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The longer La Soufrière's activity lasts, the more dire St. Vincent's situation becomes

Hardened lava flow from St. Vincent's La Soufrière volcano, taken in 2009. Photo by Dave Brown on Flickr, CC BY-NC-ND 2.0.

Three days after St. Vincent and the Grenadines’ La Soufrière erupted, activity at the volcano is still intense, with the lingering fallout affecting not only the country itself, but many of its Caribbean neighbours.

At 4:15 (GMT-4) on the morning of April 12, the island experienced the volcano's biggest explosion yet, accompanied by pyroclastic density currents (PDCs), known for being one of the most dangerous aspects of a volcanic eruption, as the hot emissions of ash and debris close to the ground have the ability to travel really fast—as much as hundreds of metres per second—and reach as far as hundreds of kilometres from the source.

The northernmost areas of the island located closest to the volcano—sections of the Red Zone that were evacuated as soon as the threat became imminent—have been practically buried under volcanic ash, with the roofs of many abandoned homes collapsing from the weight:

There have also been reports of large chunks of volcanic rock falling out of the sky:

The continuing eruptions have caused anxiety among the population, with rumblings being heard as far away as the capital, Kingstown, to the south of the island:

One explosion, in particular, was accompanied by lighting, which interrupted the island's electricity supply:

Dr. Thomas Christopher, a member of the Seismic Research Centre at the University of the West Indies that has been monitoring La Soufrière, posted this video of ash falling like snow:

There has been considerable damage to property, agriculture, livestock and wildlife, and people with asthma and other respiratory conditions are having difficulty with the air quality. There are also concerns about the integrity of the island's water supply.

On April 11, the island did experience some rainfall, but footage suggests it wasn't enough to make a difference to the volume of ash in the air. Moreover, when rainfall mixes with volcanic ash, it creates a heavy paste which netizens have been describing as “cement-like sludge”. There are currently over 3,000 displaced people being housed across 87 state-provided shelters.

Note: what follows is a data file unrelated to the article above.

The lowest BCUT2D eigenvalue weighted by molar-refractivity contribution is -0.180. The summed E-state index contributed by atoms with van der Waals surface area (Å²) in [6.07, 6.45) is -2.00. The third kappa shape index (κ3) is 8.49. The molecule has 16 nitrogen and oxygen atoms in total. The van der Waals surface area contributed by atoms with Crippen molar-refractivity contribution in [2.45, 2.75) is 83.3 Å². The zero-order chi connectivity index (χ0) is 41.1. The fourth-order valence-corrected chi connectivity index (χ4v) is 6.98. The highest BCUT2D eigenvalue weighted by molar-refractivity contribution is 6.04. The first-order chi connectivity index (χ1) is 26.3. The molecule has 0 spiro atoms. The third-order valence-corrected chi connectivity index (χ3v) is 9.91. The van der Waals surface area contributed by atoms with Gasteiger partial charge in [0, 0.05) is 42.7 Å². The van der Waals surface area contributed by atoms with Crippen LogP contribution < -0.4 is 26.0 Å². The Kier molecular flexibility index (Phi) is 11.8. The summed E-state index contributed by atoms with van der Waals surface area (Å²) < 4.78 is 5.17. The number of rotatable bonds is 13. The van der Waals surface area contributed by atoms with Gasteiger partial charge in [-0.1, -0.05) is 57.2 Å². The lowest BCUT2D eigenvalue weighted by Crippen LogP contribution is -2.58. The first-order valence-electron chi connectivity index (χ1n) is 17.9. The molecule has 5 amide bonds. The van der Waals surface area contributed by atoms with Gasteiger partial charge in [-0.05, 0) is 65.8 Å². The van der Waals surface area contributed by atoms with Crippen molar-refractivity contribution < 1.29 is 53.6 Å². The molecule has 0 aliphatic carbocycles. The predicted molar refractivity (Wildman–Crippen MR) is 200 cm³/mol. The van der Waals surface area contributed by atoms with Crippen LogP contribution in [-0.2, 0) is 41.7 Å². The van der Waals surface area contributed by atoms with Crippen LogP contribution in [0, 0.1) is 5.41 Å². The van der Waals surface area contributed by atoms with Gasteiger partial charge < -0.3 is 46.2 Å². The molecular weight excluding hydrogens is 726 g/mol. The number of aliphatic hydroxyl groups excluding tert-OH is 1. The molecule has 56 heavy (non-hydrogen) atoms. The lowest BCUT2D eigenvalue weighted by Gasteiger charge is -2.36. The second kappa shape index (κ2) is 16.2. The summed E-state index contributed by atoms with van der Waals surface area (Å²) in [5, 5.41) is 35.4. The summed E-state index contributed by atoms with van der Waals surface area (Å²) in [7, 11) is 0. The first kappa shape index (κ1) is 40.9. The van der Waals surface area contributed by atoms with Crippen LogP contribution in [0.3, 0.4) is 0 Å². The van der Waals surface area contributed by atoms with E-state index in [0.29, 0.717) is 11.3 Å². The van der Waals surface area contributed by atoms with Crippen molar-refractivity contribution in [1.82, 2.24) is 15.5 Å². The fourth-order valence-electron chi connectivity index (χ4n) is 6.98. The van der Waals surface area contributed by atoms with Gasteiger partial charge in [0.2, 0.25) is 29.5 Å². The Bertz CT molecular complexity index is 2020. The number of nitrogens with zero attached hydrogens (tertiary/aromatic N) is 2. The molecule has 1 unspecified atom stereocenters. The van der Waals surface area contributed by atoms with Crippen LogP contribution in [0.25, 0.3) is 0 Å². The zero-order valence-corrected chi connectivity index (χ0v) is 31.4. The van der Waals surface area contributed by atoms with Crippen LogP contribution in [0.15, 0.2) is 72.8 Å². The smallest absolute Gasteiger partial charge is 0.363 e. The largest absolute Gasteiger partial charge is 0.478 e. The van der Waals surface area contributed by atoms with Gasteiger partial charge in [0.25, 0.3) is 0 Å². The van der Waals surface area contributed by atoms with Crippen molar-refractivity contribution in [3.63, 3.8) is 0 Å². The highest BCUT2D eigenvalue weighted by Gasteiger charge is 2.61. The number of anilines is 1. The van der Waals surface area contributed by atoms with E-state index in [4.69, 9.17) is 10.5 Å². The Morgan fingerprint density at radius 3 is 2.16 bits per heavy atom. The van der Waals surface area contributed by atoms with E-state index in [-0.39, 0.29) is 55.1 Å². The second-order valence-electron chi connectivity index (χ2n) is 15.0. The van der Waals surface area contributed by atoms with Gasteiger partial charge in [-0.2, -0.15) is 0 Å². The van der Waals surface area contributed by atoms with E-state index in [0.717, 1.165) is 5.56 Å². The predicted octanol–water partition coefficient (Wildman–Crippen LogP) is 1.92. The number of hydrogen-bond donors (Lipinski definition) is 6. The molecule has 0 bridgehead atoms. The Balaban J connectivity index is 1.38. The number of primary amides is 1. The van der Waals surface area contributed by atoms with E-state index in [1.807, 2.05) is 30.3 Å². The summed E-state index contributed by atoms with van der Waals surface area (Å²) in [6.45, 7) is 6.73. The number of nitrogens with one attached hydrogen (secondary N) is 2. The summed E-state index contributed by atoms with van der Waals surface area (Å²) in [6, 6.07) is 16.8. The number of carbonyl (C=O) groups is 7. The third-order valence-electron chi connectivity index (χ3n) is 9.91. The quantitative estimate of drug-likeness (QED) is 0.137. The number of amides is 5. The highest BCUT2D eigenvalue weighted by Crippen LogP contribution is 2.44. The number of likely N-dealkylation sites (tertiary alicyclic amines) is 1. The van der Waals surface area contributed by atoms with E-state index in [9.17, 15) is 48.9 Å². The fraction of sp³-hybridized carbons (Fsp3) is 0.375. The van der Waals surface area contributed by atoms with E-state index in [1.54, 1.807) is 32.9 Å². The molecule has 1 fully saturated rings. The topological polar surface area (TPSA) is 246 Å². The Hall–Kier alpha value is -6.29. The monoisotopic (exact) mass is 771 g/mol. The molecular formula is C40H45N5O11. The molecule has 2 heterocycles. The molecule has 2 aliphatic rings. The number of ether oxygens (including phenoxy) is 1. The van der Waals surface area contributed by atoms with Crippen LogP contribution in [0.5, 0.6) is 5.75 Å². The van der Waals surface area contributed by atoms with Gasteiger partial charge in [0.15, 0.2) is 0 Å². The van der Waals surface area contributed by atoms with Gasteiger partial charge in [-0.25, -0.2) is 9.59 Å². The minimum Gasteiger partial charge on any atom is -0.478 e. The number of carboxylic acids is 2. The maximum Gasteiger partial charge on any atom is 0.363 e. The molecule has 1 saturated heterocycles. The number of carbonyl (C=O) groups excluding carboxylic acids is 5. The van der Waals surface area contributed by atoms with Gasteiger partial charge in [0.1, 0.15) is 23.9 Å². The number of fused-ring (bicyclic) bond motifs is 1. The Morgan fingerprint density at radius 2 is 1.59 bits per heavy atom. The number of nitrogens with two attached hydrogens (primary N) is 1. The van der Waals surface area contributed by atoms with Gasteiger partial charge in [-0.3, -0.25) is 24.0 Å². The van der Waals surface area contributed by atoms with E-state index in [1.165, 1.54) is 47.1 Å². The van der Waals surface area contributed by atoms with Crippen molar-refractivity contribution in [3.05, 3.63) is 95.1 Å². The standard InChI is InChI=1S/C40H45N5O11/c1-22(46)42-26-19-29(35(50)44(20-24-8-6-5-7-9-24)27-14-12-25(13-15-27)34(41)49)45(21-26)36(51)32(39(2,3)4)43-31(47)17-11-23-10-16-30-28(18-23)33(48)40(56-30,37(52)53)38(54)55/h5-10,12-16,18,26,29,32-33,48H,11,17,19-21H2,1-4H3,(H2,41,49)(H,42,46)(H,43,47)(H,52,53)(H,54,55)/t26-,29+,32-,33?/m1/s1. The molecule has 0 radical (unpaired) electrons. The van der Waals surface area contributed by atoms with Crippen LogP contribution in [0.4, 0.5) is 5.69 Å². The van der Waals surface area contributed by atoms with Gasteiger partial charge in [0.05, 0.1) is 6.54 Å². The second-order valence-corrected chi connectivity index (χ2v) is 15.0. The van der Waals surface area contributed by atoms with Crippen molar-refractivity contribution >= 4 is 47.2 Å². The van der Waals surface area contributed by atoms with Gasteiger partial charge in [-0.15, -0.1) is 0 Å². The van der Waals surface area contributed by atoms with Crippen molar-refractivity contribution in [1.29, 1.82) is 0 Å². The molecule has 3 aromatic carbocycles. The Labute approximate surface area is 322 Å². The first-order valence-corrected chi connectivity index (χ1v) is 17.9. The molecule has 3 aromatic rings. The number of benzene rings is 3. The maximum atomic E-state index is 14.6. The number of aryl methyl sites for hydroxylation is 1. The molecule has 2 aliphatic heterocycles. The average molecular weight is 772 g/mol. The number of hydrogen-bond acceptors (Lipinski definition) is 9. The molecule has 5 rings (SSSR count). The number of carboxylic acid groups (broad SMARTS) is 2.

On Twitter, many social media users shared before and after imagery:

Ash clouds have reached several other Caribbean islands, including Grenada and Petit Martinique, as well as Barbados, more than 100 miles (160 km) away:

On Facebook, Barbadian Annalee Davis posted some photos of the ash-covered surroundings and shared her experience:

Never thought I’d be locked inside my house wearing a mask to alleviate the tightness in my chest from the fallout of La Soufriere- 90 odd miles west of us. Woke up to lots of ash fall on the patio, the car, the garden- everywhere.

Feeling so claustrophobic here in Barbados. House closed but floors still grimy with volcanic dust.

We are deep inside the anthropocene. And it’s scary. Going outside of our homes is an unhealthy act.

Can’t imagine how everyone in St. Vincent and the Grenadines are feeling at the moment. We’re only getting the fallout from plumes heading our way while they’re in the thick of it with no idea how long these eruptions will continue.

St. Vincent and the Grenadines’ Caribbean neighbours, however, have been reaching out to help—not simply volunteering as evacuation destinations, but also pledging financial assistance at a time when the entire region is already reeling from the economic effects of the pandemic. Until La Soufrière settles down, St. Vincent and the Grenadines is going to need all the help it can get.

If you would like to contribute to the island's relief efforts, there is a St. Vincent Volcano Disaster Relief Go Fund Me page, and different organisations on various Caribbean islands and in the diaspora are accepting donations.

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